Robert C. Wright’s father worked for Boeing, and he grew up moving from town to town throughout the Midwest as his father went from project to project for the company. Wright went to high school at Foster High School near Tukwila and attended Washington State University — originally to be a veterinarian. He found that allergies wouldn’t allow him to pursue a veterinary career, so Wright got a degree in biochemistry and then went to University of Washington for medical school. After medical school, where he met his wife, Wright did residency at Texas A&M for five years in surgery. By that time, he was convinced that the Pacific Northwest had free air-conditioning, and he established a private practice in 1990 in Puyallup.
This was home for my wife and me. Our families are here and our kids have all grown up knowing their cousins and being close to their grandparents.
In the early years, hospital-based surgery dominated my practice. Puyallup had only one hospital and rapid population growth — so there was plenty of work for me locally. I’ve always wanted to live in a community where I would run into people that I have taken care of.
Since opening my own surgery center and developing my focus on hernia surgery, I have expanded my hospital privileges to Tacoma and am able to attract and serve patients from all over the Puget Sound and beyond for hernia and other surgical needs.
What challenges are unique to health care in our area?
First, the state has very few medical insurance companies and that inhibits competition. Secondly, we have high malpractice costs, making it less attractive for physicians to come to Washington.
In addition, Pierce County has become dominated by three large medical delivery systems. This has resulted in high health care costs. The expensive care is one of the significant impediments to business expansion in our area.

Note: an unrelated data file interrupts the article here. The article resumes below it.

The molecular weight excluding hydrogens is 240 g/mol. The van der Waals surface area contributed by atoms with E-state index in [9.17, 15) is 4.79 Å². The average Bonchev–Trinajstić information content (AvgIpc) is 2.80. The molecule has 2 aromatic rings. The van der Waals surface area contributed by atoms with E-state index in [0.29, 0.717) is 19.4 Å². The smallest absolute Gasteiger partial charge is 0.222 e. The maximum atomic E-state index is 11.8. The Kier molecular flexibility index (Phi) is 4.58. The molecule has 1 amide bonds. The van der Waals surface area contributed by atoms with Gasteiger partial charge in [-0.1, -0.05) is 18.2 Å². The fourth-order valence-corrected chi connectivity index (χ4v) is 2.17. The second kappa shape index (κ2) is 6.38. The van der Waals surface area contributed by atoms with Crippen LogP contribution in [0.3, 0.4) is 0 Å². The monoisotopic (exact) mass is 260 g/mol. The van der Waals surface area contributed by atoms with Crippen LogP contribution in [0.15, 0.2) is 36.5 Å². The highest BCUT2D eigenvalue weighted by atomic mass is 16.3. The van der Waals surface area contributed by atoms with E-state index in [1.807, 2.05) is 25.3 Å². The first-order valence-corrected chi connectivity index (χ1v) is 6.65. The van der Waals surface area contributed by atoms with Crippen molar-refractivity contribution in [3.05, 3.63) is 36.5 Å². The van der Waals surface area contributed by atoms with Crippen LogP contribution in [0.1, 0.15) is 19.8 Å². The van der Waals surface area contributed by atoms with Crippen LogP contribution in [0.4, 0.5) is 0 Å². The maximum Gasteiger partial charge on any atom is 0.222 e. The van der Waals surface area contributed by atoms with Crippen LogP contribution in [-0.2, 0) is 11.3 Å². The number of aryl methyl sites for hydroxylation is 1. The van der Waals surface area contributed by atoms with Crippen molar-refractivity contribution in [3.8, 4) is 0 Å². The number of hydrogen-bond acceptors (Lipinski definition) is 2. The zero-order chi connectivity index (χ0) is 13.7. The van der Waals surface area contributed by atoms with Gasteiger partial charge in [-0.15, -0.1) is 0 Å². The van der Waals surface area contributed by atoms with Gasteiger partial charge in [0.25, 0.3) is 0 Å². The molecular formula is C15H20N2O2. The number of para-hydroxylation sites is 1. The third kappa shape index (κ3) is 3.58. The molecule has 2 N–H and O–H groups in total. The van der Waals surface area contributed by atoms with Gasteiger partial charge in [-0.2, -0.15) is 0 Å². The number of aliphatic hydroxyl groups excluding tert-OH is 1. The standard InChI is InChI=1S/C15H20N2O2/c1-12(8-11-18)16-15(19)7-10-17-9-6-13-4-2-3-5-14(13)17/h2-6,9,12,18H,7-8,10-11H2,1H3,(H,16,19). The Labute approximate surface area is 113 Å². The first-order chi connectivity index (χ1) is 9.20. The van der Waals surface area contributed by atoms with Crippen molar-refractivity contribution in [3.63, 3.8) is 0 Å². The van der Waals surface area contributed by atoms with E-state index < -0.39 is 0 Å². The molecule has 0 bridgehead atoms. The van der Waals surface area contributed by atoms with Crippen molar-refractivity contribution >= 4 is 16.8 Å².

How did you arrive at a focus on hernias?
Hernias are one of the most common operations a general surgeon performs. For a number of decades, research on hernias was virtually nonexistent. And with the advent of laparoscopic surgery, all research was dominated by biomedical equipment industry — but that is changing.
Now, the challenge in hernia research has been an attempt to understand the pain patients have from the hernia and to prevent chronic pain. That is the focus of my research.
Is enough hernia research being done?
It’s improving. In the last eight to 10 years, the medical community has seen the development of a surgical journal and the creation of a professional society to specifically address hernias. That has dramatically increased the number of published papers focusing research on hernias.
What is the next topic for you to tackle?
My research has established the fact that sensory nerves are in fact damaged by the hernia itself in specific locations.
The next topic is to tackle the correlation between the pain experienced by the patient from the hernia and the histopathology of the damaged nerve.
Describe your research.